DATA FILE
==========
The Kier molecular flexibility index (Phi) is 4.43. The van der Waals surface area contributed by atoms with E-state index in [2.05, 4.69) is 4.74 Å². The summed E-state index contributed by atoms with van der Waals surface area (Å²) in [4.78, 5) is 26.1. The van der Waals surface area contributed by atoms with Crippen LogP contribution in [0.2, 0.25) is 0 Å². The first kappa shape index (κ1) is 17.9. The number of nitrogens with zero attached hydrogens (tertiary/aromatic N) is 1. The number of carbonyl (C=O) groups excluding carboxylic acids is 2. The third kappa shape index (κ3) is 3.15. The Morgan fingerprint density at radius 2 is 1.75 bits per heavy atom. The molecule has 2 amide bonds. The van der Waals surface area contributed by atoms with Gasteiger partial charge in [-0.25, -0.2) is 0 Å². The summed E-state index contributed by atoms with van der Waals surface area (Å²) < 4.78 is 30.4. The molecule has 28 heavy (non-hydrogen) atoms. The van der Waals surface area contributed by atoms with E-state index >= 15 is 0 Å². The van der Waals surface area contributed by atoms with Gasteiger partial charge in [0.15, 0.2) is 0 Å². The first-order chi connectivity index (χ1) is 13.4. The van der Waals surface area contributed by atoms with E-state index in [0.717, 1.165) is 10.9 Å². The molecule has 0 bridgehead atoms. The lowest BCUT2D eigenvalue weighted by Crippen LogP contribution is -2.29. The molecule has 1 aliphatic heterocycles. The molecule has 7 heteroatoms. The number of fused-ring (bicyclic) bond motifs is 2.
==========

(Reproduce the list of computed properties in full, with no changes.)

The Kier molecular flexibility index (Phi) is 4.43. The van der Waals surface area contributed by atoms with E-state index in [2.05, 4.69) is 4.74 Å². The summed E-state index contributed by atoms with van der Waals surface area (Å²) in [4.78, 5) is 26.1. The van der Waals surface area contributed by atoms with Crippen LogP contribution in [0.2, 0.25) is 0 Å². The first kappa shape index (κ1) is 17.9. The number of nitrogens with zero attached hydrogens (tertiary/aromatic N) is 1. The number of carbonyl (C=O) groups excluding carboxylic acids is 2. The third kappa shape index (κ3) is 3.15. The Morgan fingerprint density at radius 2 is 1.75 bits per heavy atom. The molecule has 2 amide bonds. The van der Waals surface area contributed by atoms with Gasteiger partial charge in [-0.25, -0.2) is 0 Å². The summed E-state index contributed by atoms with van der Waals surface area (Å²) < 4.78 is 30.4. The molecule has 28 heavy (non-hydrogen) atoms. The van der Waals surface area contributed by atoms with E-state index >= 15 is 0 Å². The van der Waals surface area contributed by atoms with Gasteiger partial charge in [0.15, 0.2) is 0 Å². The first-order chi connectivity index (χ1) is 13.4. The van der Waals surface area contributed by atoms with E-state index in [0.717, 1.165) is 10.9 Å². The molecule has 0 bridgehead atoms. The lowest BCUT2D eigenvalue weighted by Crippen LogP contribution is -2.29. The molecule has 1 aliphatic heterocycles. The molecule has 7 heteroatoms. The number of fused-ring (bicyclic) bond motifs is 2.